PACIFIC RIM HEALTH AND PE CONFERENCE: The Hawai’i Association for Health, Physical Education, Recreation and Dance is presenting the Pacific Rim Health and Physical Education Conference 1999, with the theme of “Health and Physical Education into the 21st Century.” The conference is endorsed by the International Association for Physical Education in Higher Education, and features international experts addressing such areas as motor behavior, health education, sport injury care and prevention, and physical fitness and nutrition. Presenters from Singapore, Korea, New Zealand and the US, among others, will focus on sharing expertise among the various Pacific Rim countries. The conference will be held between May 17-20, in Honolulu, Hawai’i. For more information, call (808) 956-3800 or email Kwok Ho, PhD, with the Dept. of Kinesiology and Leisure Science at the University of Hawai’i, at <kwokho@hawaii.edu>.

WORLD CONGRESS ON PA AND AGING: 1999 has been designated as the “International Year of the Older Person” by the United Nations. In recognition of this, the Journal of Aging and Physical Activity is hosting the 5th World Congress on Physical Activity, Aging, and Sports. The Congress will be held from August 10-14, 1999 in Orlando, Florida. There will be sessions on different aspects of aging and keynote speakers such as Dr. Steven Blair and Dr. Patricia Vertinsky. Early registration is due April 1. For more information, call (217) 351-5076, email lindab@hkusa.com.

WEBSITES OF INTEREST

LIVEABLE COMMUNITIES: The Transportation for Liveable Communities Network (TLCNet) is a resource for people working to create more livable communities by improving transportation. TLCNet serves those seeking to make neighborhoods safer, quieter and more child-friendly through traffic calming, bring new life to old commercial areas with public transit improvements, or improve local mobility by retrofitting streets for bicycling and walking. Its purpose is to foster the exchange of ideas and information between people who care about these issues, professionally and/or personally. Resources include topical listservs, discussion groups, documents, and direct links to websites. TLCNet is managed by the Conservation Law Foundation. [From the TLCNet webpage] <www.tlcnetwork.org>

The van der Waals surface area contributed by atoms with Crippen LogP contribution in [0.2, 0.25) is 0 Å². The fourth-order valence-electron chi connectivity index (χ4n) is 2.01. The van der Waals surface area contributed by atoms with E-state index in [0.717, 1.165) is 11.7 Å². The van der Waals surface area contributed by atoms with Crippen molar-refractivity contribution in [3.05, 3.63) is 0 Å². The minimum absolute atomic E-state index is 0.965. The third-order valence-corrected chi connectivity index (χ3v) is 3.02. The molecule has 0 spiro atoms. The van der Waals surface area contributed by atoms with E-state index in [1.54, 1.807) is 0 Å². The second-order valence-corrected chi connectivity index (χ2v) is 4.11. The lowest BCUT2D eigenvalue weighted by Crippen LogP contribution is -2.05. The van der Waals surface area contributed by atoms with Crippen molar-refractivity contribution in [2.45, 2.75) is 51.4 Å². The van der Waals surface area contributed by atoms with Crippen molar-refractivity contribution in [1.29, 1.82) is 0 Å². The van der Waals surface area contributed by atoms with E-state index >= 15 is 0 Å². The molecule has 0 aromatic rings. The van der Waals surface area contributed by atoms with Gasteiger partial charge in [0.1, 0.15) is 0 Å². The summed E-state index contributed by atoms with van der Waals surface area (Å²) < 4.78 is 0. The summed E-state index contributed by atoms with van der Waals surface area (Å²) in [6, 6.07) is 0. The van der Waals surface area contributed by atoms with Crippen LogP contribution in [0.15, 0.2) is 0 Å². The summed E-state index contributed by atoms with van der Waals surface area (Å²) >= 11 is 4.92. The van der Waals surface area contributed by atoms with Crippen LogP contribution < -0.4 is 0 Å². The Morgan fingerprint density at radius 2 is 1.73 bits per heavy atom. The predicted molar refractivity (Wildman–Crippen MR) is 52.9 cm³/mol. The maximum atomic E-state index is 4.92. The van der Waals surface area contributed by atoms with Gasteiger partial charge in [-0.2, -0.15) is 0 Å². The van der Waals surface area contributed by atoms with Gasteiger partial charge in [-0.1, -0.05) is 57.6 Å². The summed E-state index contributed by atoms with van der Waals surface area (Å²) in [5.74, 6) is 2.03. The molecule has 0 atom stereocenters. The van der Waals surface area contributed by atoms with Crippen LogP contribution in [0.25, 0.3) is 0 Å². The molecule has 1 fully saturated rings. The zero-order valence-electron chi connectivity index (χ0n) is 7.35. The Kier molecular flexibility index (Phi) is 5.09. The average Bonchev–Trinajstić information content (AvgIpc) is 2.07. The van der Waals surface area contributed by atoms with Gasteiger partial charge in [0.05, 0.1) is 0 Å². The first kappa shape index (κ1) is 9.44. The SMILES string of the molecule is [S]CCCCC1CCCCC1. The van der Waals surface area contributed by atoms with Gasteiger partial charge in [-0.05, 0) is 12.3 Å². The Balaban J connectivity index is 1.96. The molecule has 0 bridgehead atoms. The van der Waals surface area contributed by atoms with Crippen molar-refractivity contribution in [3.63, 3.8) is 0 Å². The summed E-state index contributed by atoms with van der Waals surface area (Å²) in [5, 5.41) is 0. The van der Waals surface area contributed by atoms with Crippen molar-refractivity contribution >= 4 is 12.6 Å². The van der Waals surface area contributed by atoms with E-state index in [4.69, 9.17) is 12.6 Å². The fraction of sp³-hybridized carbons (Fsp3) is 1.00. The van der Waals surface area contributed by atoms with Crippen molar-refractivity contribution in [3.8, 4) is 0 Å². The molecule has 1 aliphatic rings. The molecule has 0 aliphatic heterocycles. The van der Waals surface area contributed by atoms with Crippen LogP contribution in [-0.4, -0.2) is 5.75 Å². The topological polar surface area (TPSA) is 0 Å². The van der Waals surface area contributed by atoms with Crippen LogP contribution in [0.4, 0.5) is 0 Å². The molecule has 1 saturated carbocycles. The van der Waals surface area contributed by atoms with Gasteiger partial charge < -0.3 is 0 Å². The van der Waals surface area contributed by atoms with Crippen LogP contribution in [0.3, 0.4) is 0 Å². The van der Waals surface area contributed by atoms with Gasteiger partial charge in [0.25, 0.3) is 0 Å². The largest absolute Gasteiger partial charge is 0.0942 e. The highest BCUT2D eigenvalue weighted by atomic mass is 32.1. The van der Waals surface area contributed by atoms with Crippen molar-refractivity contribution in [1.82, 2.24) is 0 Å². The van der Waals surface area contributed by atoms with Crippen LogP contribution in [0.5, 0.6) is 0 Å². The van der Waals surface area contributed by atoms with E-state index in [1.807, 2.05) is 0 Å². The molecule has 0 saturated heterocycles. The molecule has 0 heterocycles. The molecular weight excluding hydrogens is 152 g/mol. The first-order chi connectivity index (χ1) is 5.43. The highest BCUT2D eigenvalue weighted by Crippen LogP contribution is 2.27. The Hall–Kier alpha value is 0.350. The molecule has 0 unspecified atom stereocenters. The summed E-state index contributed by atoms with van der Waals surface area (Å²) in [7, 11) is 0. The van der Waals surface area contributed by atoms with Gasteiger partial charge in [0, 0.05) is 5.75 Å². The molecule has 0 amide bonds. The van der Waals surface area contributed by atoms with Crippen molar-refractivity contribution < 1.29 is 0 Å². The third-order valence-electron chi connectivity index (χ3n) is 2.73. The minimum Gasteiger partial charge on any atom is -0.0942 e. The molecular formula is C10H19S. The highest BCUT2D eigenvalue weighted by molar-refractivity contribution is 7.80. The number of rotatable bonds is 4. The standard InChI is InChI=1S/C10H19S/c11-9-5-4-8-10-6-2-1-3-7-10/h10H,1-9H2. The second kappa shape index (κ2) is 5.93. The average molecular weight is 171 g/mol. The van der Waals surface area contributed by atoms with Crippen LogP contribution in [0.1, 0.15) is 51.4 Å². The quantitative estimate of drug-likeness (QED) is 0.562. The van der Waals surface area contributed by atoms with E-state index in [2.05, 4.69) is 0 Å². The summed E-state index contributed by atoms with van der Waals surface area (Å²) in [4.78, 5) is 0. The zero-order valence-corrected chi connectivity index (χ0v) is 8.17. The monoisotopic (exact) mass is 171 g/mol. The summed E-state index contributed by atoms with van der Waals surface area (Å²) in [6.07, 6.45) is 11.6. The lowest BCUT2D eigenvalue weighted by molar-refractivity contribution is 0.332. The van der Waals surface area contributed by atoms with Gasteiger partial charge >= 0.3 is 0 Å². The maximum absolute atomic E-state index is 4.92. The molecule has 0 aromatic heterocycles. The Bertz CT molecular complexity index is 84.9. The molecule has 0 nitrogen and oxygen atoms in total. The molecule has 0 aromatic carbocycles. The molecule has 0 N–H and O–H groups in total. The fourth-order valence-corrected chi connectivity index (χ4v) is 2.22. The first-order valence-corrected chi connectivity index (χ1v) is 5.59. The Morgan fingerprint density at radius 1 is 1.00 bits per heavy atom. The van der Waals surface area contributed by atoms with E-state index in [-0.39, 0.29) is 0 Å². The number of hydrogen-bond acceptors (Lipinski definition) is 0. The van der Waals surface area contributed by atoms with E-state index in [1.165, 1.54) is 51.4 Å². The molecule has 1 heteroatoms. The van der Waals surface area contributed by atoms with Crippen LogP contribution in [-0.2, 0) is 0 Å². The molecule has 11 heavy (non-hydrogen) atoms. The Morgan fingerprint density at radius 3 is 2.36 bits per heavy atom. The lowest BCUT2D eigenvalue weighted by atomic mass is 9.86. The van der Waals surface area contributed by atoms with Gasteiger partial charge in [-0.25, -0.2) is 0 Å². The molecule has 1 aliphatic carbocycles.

CDC DIVISION OF NUTRITION AND PHYSICAL ACTIVITY: The CDC Division of Nutrition and Physical Activity has a new website. The site includes “News and Notices on Current Topics,” information on professional training opportunities, publications and information for consumers, and descriptions of programs and projects. Check it out at <www.cdc.gov/nccdphp/dnpa>.

USC PREVENTION RESEARCH CENTER: The USC Prevention Research Center’s website is undergoing revisions, and now includes current information about the Sea Pines Physical Activity Courses, descriptions of PRC projects, and instructions for the Physical Activity and Public Health listserv. Archives of the listserv will soon be added, and past issues of the newsletter continue to be available. The website address is <http://prevention.sph.sc.edu>.

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This and past issues of the “University of South Carolina Prevention Research Center Notes” are available at our website, <http://prevention.sph.sc.edu/>. If you have an item you would like to submit, please send it to Regina Fields at RMFields@sc.edu.

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Prevention Research Center
Norman J. Arnold School of Public Health, University of South Carolina
730 Devine Street, Columbia, South Carolina 29208
803-777-4253

Funded by the Centers for Disease Control and Prevention